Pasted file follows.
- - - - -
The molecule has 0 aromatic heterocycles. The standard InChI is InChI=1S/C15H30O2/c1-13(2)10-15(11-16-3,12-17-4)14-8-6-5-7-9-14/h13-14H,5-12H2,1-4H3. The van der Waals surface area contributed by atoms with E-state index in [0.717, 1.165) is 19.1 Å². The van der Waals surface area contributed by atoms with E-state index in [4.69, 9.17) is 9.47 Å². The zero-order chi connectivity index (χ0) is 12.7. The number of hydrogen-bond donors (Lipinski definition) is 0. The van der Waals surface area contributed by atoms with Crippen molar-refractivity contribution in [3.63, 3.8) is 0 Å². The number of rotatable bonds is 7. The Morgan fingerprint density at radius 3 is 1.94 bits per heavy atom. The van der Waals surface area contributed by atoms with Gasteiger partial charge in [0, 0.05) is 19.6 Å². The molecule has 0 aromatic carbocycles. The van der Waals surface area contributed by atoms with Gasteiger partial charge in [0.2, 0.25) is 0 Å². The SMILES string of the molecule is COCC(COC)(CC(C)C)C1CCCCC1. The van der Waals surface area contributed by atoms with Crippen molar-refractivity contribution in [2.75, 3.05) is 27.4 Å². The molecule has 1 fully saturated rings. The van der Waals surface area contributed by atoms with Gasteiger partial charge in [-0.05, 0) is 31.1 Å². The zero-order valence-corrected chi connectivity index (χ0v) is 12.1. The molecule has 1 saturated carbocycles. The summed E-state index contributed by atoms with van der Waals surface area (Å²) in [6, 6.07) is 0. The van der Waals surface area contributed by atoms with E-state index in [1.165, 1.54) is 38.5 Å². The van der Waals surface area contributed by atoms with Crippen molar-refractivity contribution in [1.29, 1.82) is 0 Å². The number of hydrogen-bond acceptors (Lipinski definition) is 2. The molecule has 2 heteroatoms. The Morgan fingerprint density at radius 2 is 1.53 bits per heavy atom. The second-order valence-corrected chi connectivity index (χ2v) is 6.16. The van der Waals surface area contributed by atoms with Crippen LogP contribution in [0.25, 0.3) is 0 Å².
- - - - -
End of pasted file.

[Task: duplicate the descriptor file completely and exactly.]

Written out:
The molecule has 0 aromatic heterocycles. The standard InChI is InChI=1S/C15H30O2/c1-13(2)10-15(11-16-3,12-17-4)14-8-6-5-7-9-14/h13-14H,5-12H2,1-4H3. The van der Waals surface area contributed by atoms with E-state index in [0.717, 1.165) is 19.1 Å². The van der Waals surface area contributed by atoms with E-state index in [4.69, 9.17) is 9.47 Å². The zero-order chi connectivity index (χ0) is 12.7. The number of hydrogen-bond donors (Lipinski definition) is 0. The van der Waals surface area contributed by atoms with Crippen molar-refractivity contribution in [3.63, 3.8) is 0 Å². The number of rotatable bonds is 7. The Morgan fingerprint density at radius 3 is 1.94 bits per heavy atom. The van der Waals surface area contributed by atoms with Gasteiger partial charge in [0, 0.05) is 19.6 Å². The molecule has 0 aromatic carbocycles. The van der Waals surface area contributed by atoms with Gasteiger partial charge in [0.2, 0.25) is 0 Å². The SMILES string of the molecule is COCC(COC)(CC(C)C)C1CCCCC1. The van der Waals surface area contributed by atoms with Crippen molar-refractivity contribution in [2.75, 3.05) is 27.4 Å². The molecule has 1 fully saturated rings. The van der Waals surface area contributed by atoms with Gasteiger partial charge in [-0.05, 0) is 31.1 Å². The zero-order valence-corrected chi connectivity index (χ0v) is 12.1. The molecule has 1 saturated carbocycles. The summed E-state index contributed by atoms with van der Waals surface area (Å²) in [6, 6.07) is 0. The van der Waals surface area contributed by atoms with E-state index in [1.165, 1.54) is 38.5 Å². The van der Waals surface area contributed by atoms with Crippen molar-refractivity contribution in [1.29, 1.82) is 0 Å². The number of hydrogen-bond acceptors (Lipinski definition) is 2. The molecule has 2 heteroatoms. The Morgan fingerprint density at radius 2 is 1.53 bits per heavy atom. The second-order valence-corrected chi connectivity index (χ2v) is 6.16. The van der Waals surface area contributed by atoms with Crippen LogP contribution in [0.25, 0.3) is 0 Å².